None of my classmates could explain the rationale for this to me, it's just how they were told the program was set up, so I asked started asking faculty -- the faculty members I asked were clearly reluctant to discuss this with me, but one of my professors (who was not a fan of the direct-entry program there -- it was v. controversial among the faculty) finally explained to me that the reason for this was because there weren't enough clinical hours in the first year for the students to be eligible for the NCLEX -- so the school counted all the clinical hours from the second year, the first year of the Master's specialization, which had nothing to do with entry-level bedside nursing, in reporting to the BON the number of clinical hours the students had completed, which was really cheating which was why no one wanted to talk about that ...
I'm pretty skeptical of direct-entry programs, but that's just my personal opinion.6What a timely post! I recently received the wonderful news that I have been accepted to an entry-level MSN-FNP program and many of us applicants have been discussing this very issue (among others). To give you some background on me to help set the stage..., moving into health care is a mid-life career change for me. I spent 4 years as an environmental planner and 10 as an environmental attorney before deciding that I wanted to pursue what I feel is my true talent: helping people in a very personal, therapeutic way. It actually represents a full-circle decision for me as I was actually pre-med going into college after high school.
So, with that backdrop, what I would ask those of you who are skeptical of ELMSN programs: what else should people like I do instead? I am certain that I will want to be in advanced practice at some point and, with my wife and I wanting to have children, I would like to get my school out of the way now rather than put off the MSN. I interviewed one FNP who works in the ER where I volunteer, and she said that after finishing her ELMSN she worked for 4 years as an ER nurse before rising to the FNP role. I could definitely see myself following a similar path. Is it the wrong way to go?
I'm most interested in what everyone might advise here because this decision is very much on my mind!! Thanks.0By the way, here is the specific curriculum for the program I am considering: http://www.samuelmerritt.edu/nursing...ulum#elmsn-fnp.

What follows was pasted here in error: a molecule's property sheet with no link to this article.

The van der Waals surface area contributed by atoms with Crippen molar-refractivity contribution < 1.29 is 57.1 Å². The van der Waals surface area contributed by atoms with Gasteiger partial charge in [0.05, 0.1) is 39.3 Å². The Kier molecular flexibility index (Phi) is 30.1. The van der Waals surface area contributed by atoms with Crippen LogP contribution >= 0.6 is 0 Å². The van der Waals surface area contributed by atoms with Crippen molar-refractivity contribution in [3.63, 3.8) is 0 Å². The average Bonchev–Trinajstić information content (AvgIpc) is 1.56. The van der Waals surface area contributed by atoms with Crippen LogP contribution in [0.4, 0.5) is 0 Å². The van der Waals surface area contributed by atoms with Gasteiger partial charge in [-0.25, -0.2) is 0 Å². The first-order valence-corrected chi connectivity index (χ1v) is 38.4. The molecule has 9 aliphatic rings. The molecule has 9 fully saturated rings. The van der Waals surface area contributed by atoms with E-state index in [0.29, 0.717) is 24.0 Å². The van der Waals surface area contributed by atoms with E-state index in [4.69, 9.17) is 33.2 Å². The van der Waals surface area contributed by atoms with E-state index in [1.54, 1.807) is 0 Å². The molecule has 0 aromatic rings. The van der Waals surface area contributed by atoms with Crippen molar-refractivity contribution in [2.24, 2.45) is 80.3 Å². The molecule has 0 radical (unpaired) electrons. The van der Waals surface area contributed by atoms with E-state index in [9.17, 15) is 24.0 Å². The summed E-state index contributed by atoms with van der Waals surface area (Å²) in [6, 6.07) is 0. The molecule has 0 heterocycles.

Does anyone have any comments? It seems like the first four semesters prior to NCLEX focus on nursing, not APN. What do you think? I do think it's notable that the SMU NCLEX pass rate for its ELMSN students is pretty respectable: http://www.samuelmerritt.edu/nursing...ulum#elmsn-fnp. Am I missing something here? Thank you, again!15Sep 3, '09 by BCgradnurse GuideI am a recent graduate of a direct entry MSN program and I feel that I was adequately prepared to be a novice FNP upon graduation. We were held to very rigorous standards and would not have been allowed to graduate had we not met these standards. Would some time time working as an RN have been valuable? Absolutely, but I don't think it's imperative. I've only been working a few months as an FNP, but I had no trouble getting a job, and am well respected by my colleagues (RNs, NPs, and MDs) and patients. I certainly don't know everything and of course, never will, but I believe I give my patients very good care and I'm not afraid to ask questions of those with more experience. Don't be too quick to discount direct entry programs. Let the performance of the individual speak for her(or him)self. It may not be the traditional path to an MSN, but it is certainly a viable one.0Thank so much, BCgradnurse! Did you see my posts and do you have any comments for me specifically? I'd be very interested in your opinion of the curriculum at Samuel Merritt and how it compares to your alma mater's. Also, do you mind if I ask from which school you obtained your degree (in Canada perhaps)?3Sep 3, '09 by JGuentherI have been going back on forth with this idea for over a semester and I have decided to continue pursuing an ADN....practice as a nurse for a year and then go back for my masters. I have a nonmedical BS, so I could go for it right away, but I don't feel I would be prepared for it and I do not know what my specialty would be.....I need to go through clinicals before I decide on that! I only wish the petition process at my local tech college wasn't so backwards....it will end up taking longer to get this ADN than it would to get my MSN...I know that much for sure.2Sep 4, '09 by VickyRN Senior ModeratorQuote from JGuentherHave you possibly considered an Accelerated BSN Program, JGuenther? I don't want to sound discouraging, but as a former ADN instructor I know it sometimes can take years to get into an ADN program. With the expenditure of time waiting and taking co-reqs ahead of time and jumping through all the hoops, you could have pursued a BSN. You also would receive credit for your former Bachelor's degree. Just some food for thought. I discuss the pros and cons of ADN programs in this blog. Whatever you decide, I wish you the best.I have been going back on forth with this idea for over a semester and I have decided to continue pursuing an ADN....practice as a nurse for a year and then go back for my masters. I have a nonmedical BS, so I could go for it right away, but I don't feel I would be prepared for it and I do not know what my specialty would be.....I need to go through clinicals before I decide on that! I only wish the petition process at my local tech college wasn't so backwards....it will end up taking longer to get this ADN than it would to get my MSN...I know that much for sure.Last edit by VickyRN on Sep 4, '09